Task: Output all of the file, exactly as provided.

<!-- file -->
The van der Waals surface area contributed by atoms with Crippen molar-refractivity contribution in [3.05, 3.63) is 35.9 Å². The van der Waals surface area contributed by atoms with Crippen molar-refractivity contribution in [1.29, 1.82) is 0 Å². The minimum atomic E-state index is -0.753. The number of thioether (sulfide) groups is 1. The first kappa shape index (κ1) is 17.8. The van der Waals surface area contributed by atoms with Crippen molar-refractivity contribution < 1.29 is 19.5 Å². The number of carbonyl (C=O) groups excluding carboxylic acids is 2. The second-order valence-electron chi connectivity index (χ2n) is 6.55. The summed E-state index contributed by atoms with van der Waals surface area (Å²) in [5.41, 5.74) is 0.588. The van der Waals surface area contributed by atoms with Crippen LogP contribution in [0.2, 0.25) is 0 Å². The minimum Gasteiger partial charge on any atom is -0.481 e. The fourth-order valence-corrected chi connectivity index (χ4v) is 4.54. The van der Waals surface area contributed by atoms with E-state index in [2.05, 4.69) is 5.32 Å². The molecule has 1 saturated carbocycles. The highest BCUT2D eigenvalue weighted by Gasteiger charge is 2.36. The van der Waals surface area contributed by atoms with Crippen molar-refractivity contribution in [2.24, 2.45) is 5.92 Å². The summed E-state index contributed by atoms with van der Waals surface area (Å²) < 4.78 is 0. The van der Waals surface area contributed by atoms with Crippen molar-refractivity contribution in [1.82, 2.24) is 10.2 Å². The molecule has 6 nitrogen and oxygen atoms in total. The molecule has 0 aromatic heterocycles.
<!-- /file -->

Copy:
The van der Waals surface area contributed by atoms with Crippen molar-refractivity contribution in [3.05, 3.63) is 35.9 Å². The van der Waals surface area contributed by atoms with Crippen molar-refractivity contribution in [1.29, 1.82) is 0 Å². The minimum atomic E-state index is -0.753. The number of thioether (sulfide) groups is 1. The first kappa shape index (κ1) is 17.8. The van der Waals surface area contributed by atoms with Crippen molar-refractivity contribution < 1.29 is 19.5 Å². The number of carbonyl (C=O) groups excluding carboxylic acids is 2. The second-order valence-electron chi connectivity index (χ2n) is 6.55. The summed E-state index contributed by atoms with van der Waals surface area (Å²) in [5.41, 5.74) is 0.588. The van der Waals surface area contributed by atoms with Crippen LogP contribution in [0.2, 0.25) is 0 Å². The minimum Gasteiger partial charge on any atom is -0.481 e. The fourth-order valence-corrected chi connectivity index (χ4v) is 4.54. The van der Waals surface area contributed by atoms with E-state index in [2.05, 4.69) is 5.32 Å². The molecule has 1 saturated carbocycles. The highest BCUT2D eigenvalue weighted by Gasteiger charge is 2.36. The van der Waals surface area contributed by atoms with Crippen molar-refractivity contribution in [2.24, 2.45) is 5.92 Å². The summed E-state index contributed by atoms with van der Waals surface area (Å²) < 4.78 is 0. The van der Waals surface area contributed by atoms with Crippen molar-refractivity contribution in [1.82, 2.24) is 10.2 Å². The molecule has 6 nitrogen and oxygen atoms in total. The molecule has 0 aromatic heterocycles.